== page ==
Sept. 14 (HealthDay News) -- Adding the widely used diabetes drug metformin to conventional chemotherapy shows promise for treating and delaying recurrence of breast cancer, new research suggests.
In lab tests using mice with breast cancer, researchers found that the drug combination suppressed the cancer stem cells thought to drive tumor progression.
"We discovered that metformin selectively kills cancer stem cells. Very few compounds do that," said Kevin Struhl, lead researcher of a paper appearing in the Sept. 14 online early edition of Cancer Research.
Stem cells are resistant to chemotherapy, and scientists had hoped to find a compound that kills them. "The basic idea in the stem cell hypothesis is that standard chemotherapy can kill the cancer cells that make up the bulk of the tumor, but it's not getting the stem cells, so they re-grow and the tumor comes back. That's a classic pattern," said Struhl, a professor of biological chemistry and molecular pharmacology at Harvard Medical School.
That metformin is a known compound adds to the good news. "The exciting thing was that they found an old and relatively safe compound and showed that it had a property that was selectively toxic to cancer stem cells," said Dr. Jonathan Chernoff, deputy scientific director at Fox Chase Cancer Center in Philadelphia. "That's new."
Metformin, which is marketed under the brand names Glucophage, Riomet, Fortamet, Glumetza, Obimet, Dianben and Diabex, is an agent that makes the body more sensitive to insulin. Over decades, millions of people have taken it.
"It's known that diabetics who take metformin have a much lower cancer incidence than diabetics who don't, so there has been a hint that the drug might be useful," said Struhl.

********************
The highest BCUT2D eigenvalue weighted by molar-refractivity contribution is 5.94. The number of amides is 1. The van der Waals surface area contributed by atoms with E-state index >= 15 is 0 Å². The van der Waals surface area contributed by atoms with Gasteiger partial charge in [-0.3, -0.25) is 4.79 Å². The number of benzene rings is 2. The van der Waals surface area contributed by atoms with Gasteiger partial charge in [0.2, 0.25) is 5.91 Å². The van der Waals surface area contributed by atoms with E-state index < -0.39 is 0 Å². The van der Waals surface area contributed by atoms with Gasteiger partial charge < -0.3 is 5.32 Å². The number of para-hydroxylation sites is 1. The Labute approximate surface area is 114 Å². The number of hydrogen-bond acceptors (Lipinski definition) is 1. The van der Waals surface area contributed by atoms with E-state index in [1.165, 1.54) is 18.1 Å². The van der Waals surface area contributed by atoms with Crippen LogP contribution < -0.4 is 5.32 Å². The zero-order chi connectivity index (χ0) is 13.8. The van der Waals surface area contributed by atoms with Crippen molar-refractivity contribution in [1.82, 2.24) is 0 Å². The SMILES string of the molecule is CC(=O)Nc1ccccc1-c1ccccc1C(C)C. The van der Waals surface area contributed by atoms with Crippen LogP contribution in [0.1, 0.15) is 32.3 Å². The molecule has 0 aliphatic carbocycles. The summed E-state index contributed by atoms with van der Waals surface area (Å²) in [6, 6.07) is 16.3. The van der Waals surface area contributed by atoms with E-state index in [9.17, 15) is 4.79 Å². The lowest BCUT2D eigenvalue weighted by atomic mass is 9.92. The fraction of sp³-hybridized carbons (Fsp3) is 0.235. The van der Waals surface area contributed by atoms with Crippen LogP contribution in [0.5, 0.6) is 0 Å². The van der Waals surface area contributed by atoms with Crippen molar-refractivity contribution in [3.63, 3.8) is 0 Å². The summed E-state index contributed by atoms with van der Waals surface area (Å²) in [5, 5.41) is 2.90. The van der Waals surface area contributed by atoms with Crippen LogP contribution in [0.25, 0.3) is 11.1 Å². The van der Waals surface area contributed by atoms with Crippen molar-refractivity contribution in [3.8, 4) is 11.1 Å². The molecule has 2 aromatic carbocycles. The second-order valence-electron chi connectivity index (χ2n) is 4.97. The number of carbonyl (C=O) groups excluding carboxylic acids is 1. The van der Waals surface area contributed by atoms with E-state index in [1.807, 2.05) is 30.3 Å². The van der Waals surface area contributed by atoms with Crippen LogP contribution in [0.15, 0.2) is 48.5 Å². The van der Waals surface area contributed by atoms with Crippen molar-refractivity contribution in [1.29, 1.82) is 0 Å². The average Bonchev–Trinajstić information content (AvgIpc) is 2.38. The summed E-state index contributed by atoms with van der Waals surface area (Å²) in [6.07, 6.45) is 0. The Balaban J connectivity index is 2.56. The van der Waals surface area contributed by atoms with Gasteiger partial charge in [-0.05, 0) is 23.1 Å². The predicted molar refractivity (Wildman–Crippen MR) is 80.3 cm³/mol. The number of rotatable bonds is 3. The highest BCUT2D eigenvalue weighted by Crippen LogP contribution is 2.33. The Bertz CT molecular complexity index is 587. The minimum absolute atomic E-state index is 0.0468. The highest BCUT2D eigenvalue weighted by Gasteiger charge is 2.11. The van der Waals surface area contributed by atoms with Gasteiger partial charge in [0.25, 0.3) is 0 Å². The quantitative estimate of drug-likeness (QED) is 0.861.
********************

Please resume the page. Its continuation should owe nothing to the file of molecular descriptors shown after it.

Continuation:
One recent study found that metformin may lower a diabetic patient's risk of developing pancreatic cancer by as much as 60 percent.
What was unclear was whether metformin helps diabetics deal better with their blood sugar levels and insulin sensitivity or whether it affects the cancer itself. The results of this study point strongly to the latter.
Mice in this study that simultaneously received metformin and doxorubicin, a common chemotherapy agent, showed reductions in tumor size in four types of breast cancer, as well as longer remission times.
On its own, metformin, which was given in lower doses than normal for diabetics, did not have such a striking effect, indicating that the two treatments in combination are key.
Scientists hope that the metformin-chemo combination will result in a need for less chemo, thereby reducing painful side effects.
"Basically the [current] chemo dose is set up to give you as much as you can possibly tolerate on the grounds that the more you kill, the better it is, but likely you're overdoing to do that," Struhl said. "If you could cut [chemotherapy] in half, for example, and use metformin, you might get equally good clinical results and cut side effects."
Researchers also hope that the metformin protocol could have similar synergistic effects in other types of cancers.
Although it's always wise to be cautious when interpreting studies done in mice, "some of the cells they were testing were actually of human origin, so even though they were tested for tumorigenicity in mice, it still has some relevance," Chernoff said.
Researchers are planning clinical trials, which will be the "ultimate test," Struhl said.
Researchers may also start looking at other drugs for similar effects. If other known drugs with good safety profiles prove effective, "that would be an incredible thing," Chernoff said.
SOURCES: Kevin Struhl, Ph.D., the David Wesley Gaiser professor of biological chemistry and molecular pharmacology, Harvard Medical School, Boston; Jonathan Chernoff, M.D., Ph.D., deputy scientific director, Fox Chase Cancer Center, Philadelphia; Sept. 14, 2009, Cancer Research